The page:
Finance leaders of the G20 nations will meet in Japan, with a report this Sunday likely to address the issue of the escalating trade tension between China and U.S. Key on the agenda is the potential impact of tensions on the world economy, about which the leaders say there should be no protectionism.
Steve Mnuchin the U.S. Treasury Secretary reported that he would meet Yi Gang the People’s Bank of China Governor although their meeting, as he said is not going to be a “negotiating meeting” on matters concerning trade.
An official conversant with the drafting of the communiqué noted that the trade war between the two giant economies has to some extent interfered with other areas of discussions. This has made the drafting of the communiqué to become almost unachievable.
The escalating trade conflict between the U.S and China has hit the financial markets and also it is feared there will be a global recession if it continues.
The G 20 finance ministers together with the central bank governors have been on a two-day meeting in Fukuoka south of Japan which ends on Sunday even as a cloud of darkness engulfs the global economy.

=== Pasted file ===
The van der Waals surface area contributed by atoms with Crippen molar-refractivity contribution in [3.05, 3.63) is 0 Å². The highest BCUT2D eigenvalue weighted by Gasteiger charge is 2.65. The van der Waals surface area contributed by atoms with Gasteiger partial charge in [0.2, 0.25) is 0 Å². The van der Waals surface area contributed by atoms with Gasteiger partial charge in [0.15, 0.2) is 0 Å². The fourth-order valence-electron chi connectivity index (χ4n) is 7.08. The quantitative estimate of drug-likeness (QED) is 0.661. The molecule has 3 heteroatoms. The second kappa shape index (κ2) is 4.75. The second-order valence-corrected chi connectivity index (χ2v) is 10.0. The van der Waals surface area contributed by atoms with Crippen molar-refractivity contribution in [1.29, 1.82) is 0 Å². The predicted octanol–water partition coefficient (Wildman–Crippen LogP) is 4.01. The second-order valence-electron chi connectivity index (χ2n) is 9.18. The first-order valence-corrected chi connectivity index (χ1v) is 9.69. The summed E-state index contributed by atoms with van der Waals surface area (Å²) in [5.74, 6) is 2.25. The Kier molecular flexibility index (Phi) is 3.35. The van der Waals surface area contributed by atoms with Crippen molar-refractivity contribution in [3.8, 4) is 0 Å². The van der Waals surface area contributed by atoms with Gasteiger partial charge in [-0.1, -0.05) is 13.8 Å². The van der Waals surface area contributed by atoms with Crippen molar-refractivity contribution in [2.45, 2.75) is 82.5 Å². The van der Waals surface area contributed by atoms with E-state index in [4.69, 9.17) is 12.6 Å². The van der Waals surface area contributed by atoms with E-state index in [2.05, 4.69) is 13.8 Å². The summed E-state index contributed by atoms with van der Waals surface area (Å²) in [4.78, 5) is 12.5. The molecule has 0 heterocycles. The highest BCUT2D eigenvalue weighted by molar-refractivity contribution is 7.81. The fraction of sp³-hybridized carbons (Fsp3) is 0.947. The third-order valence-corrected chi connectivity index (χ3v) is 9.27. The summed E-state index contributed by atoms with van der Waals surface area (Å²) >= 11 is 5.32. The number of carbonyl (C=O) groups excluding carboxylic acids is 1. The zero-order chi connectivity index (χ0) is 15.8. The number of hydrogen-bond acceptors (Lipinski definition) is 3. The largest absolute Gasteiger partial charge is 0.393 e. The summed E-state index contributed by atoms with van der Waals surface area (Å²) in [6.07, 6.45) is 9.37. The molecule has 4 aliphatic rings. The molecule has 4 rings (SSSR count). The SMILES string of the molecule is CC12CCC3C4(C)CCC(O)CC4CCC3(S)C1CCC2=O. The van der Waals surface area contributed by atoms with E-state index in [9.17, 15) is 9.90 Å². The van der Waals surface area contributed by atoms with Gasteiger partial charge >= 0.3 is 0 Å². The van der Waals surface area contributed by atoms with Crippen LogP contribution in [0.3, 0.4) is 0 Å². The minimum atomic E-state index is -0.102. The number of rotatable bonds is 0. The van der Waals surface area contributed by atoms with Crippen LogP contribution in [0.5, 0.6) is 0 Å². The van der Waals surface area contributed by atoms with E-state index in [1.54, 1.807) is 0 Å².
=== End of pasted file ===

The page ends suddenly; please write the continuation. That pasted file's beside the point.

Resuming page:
The finance leaders’ main agenda will not be traded, as the Chair of this year’s G20 meetings Japan noted. They will also not focus on mediating the current trade conflict. However, the adverse economic effects of the trade war cannot allow them to avoid the issue.
The state of the trade war has sent a dark cloud over any light that would shine soon. This has prompted Governor Haruhiko Kuroda of Bank of Japan to almost lose hope on the seemingly global economic rebound expected in the second half of this year. The U.S. President Donald Trump put pressure on the G20 financial heads back in 2017 forcing them to replace a phrase that sought to avoid any forms of protectionism with the statement pledging to work “to strengthen the contribution of trade to our economy.”